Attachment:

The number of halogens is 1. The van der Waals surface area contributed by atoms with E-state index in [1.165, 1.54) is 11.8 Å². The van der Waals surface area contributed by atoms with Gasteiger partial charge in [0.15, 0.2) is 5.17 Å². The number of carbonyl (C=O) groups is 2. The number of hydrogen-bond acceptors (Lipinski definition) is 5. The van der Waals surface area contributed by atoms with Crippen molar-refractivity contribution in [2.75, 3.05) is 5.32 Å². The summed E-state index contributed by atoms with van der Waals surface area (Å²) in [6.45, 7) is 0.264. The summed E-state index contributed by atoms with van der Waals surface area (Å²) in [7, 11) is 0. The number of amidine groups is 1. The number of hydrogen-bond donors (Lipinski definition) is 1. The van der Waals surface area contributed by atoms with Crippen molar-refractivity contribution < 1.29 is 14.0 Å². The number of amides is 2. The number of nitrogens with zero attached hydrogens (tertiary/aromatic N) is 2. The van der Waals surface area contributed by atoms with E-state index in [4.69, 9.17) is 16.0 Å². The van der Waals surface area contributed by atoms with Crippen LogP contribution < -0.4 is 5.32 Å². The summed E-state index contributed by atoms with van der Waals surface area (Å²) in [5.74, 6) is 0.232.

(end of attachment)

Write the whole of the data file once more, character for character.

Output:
The number of halogens is 1. The van der Waals surface area contributed by atoms with E-state index in [1.165, 1.54) is 11.8 Å². The van der Waals surface area contributed by atoms with Gasteiger partial charge in [0.15, 0.2) is 5.17 Å². The number of carbonyl (C=O) groups is 2. The number of hydrogen-bond acceptors (Lipinski definition) is 5. The van der Waals surface area contributed by atoms with Crippen molar-refractivity contribution in [2.75, 3.05) is 5.32 Å². The summed E-state index contributed by atoms with van der Waals surface area (Å²) in [6.45, 7) is 0.264. The summed E-state index contributed by atoms with van der Waals surface area (Å²) in [7, 11) is 0. The number of amidine groups is 1. The number of hydrogen-bond donors (Lipinski definition) is 1. The van der Waals surface area contributed by atoms with Crippen molar-refractivity contribution < 1.29 is 14.0 Å². The number of amides is 2. The number of nitrogens with zero attached hydrogens (tertiary/aromatic N) is 2. The van der Waals surface area contributed by atoms with E-state index in [4.69, 9.17) is 16.0 Å². The van der Waals surface area contributed by atoms with Crippen LogP contribution < -0.4 is 5.32 Å². The summed E-state index contributed by atoms with van der Waals surface area (Å²) in [5.74, 6) is 0.232.